Few symptoms are more concerning (and perhaps messy!) for pet parents than when their dog has diarrhea. Our Baltimore vets understand that if your pup has diarrhea, you need a cure quickly. Here are some of the most common causes of diarrhea in dogs and what you can do to help resolve the distressing issue.
Diarrhea in Dogs
Many dogs will have issues with diarrhea in their lifetimes, for a wide range of reasons.
Mild bouts of diarrhea are common in our canine friends and can be caused by mild intestinal distress, often because your dog has eaten a small amount of something that doesn't agree with them, such as scraps from the dinner table, or just as a result of switching to a new flavor or brand of food.
That said, many serious health issues can cause your dog to suffer from diarrhea. Today, our Baltimore vets will list these issues, recommend when to contact your vet and describe common treatments.
What causes diarrhea in dogs?
Here are some of the most common reasons for diarrhea in dogs:
- Eating garbage or spoiled food
- Medications such as antibiotics
- Stress or anxiety
- Intestinal cancer
- Change in treats or overall diet
- Ingesting poisons or toxins
- Ingestion of foreign objects such as fabric, bones and toys
- Viral infections such as distemper, coronavirus or parvovirus
- Liver or kidney disease
- Inflammatory bowel disease
- Parasites — Giardia, coccidia, whipworms, roundworms or hookworms
- Bacterial infections, including salmonella
With all these potential causes, how do you know whether your dog will need to visit the vet?
When should you contact your vet?
If your dog has had a single episode of diarrhea but is otherwise acting normal, it's likely not a cause for concern. Track your dog's bowel movements to see whether your pup starts to feel better on his or her own. More than two episodes might be cause for concern as these could indicate a health problem, so it's a good idea to contact your vet if your pooch experiences two or more bouts of diarrhea.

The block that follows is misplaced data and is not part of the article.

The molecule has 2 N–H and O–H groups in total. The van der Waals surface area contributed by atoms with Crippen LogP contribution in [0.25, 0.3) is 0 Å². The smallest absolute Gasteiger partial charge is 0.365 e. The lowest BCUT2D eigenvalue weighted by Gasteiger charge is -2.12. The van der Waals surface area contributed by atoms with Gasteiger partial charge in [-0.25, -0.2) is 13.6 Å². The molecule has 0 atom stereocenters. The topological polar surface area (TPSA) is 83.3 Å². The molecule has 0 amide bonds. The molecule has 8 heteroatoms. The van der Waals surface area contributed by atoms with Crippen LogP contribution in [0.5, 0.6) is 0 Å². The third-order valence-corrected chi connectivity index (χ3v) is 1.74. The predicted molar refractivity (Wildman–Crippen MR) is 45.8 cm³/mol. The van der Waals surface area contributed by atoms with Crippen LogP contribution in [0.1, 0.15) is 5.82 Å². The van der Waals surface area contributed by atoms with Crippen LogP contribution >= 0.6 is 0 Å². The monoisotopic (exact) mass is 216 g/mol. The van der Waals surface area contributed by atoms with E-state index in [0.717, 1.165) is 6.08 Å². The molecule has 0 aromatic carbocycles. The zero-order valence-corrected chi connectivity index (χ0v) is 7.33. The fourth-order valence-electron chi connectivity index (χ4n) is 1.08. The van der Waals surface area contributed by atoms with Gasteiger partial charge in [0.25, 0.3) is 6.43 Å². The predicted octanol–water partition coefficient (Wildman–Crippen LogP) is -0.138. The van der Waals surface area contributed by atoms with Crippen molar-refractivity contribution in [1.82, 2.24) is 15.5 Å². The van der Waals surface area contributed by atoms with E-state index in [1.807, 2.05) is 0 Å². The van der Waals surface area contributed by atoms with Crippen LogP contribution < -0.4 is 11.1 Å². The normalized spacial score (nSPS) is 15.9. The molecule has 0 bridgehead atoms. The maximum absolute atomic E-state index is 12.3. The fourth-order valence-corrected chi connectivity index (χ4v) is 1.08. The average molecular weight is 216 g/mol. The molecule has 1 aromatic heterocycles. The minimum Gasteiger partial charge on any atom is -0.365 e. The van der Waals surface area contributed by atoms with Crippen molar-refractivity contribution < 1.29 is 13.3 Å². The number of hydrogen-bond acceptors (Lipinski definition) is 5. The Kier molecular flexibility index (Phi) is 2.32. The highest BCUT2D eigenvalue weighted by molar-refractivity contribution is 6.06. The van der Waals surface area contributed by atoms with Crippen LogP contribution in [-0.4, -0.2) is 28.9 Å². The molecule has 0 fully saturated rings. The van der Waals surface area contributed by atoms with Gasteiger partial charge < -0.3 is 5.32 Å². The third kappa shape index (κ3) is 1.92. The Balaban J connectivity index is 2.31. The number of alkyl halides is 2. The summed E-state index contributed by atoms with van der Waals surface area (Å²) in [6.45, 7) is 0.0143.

If your pup is straining to pass a stool but only passing small amounts of watery diarrhea, they could be experiencing a painful blockage due to the ingestion of a foreign object such as a toy. This is a veterinary emergency and needs veterinary attention right away. Contact your vet or head to the nearest emergency animal hospital for care.
Recurring bouts of diarrhea over a short period of time could be a sign of a very serious health issue, particularly if your pup is very old, very young, or has a compromised immune system. Infections such as parvovirus are extremely serious, contagious and life-threatening. Contact your vet right away if your pooch is experiencing repeated episodes of diarrhea.
Dogs showing other symptoms as well as diarrhea should also be seen by a vet as soon as possible. If your dog has any of the following symptoms, contact your vet right away to make an appointment:
- Lack of Appetite
- Blood in stool
- Signs of dehydration (Sunken dry-looking eyes, dry nose, or dry, sticky gums)
- Unusual drooling
If your pooch is displaying any symptoms that cause you concern, contact your veterinarian. Your vet will let you know whether your pet's symptoms indicate that an examination is necessary.
How can you stop diarrhea in dogs?
When it comes to treating diarrhea in dogs it's essential that you never give your dog medications formulated for people before consulting your vet. Many human medications are toxic to dogs and could cause further health complications for your pooch.
If your pup has had one or two runny or soft stools, you may want to give your dog some time to recover by simply fasting for 12 to 24 hours.
A bland diet for 24 to 48 hours may help to resolve your pup's issue. Plain-cooked white rice with a little chicken and some canned plain pumpkin (not pumpkin pie filling) may help to make your pup's tummy feel better. Once your pooch feels better, gradually reintroduce their regular food.
Other things that might help to soothe your dog's upset tummy include natural yogurt, probiotics, peeled boiled potatoes, cottage cheese, egg with no oil added, specially formulated dog foods, and medications prescribed by your vet.
When it comes to your pup's health it is always best to err on the side of caution. By taking your pooch in for an examination you give your vet the opportunity to determine the underlying cause of your pup's diarrhea and recommend the most effective treatment.
Note: The advice provided in this post is intended for informational purposes and does not constitute medical advice regarding pets. For an accurate diagnosis of your pet's condition, please make an appointment with your vet.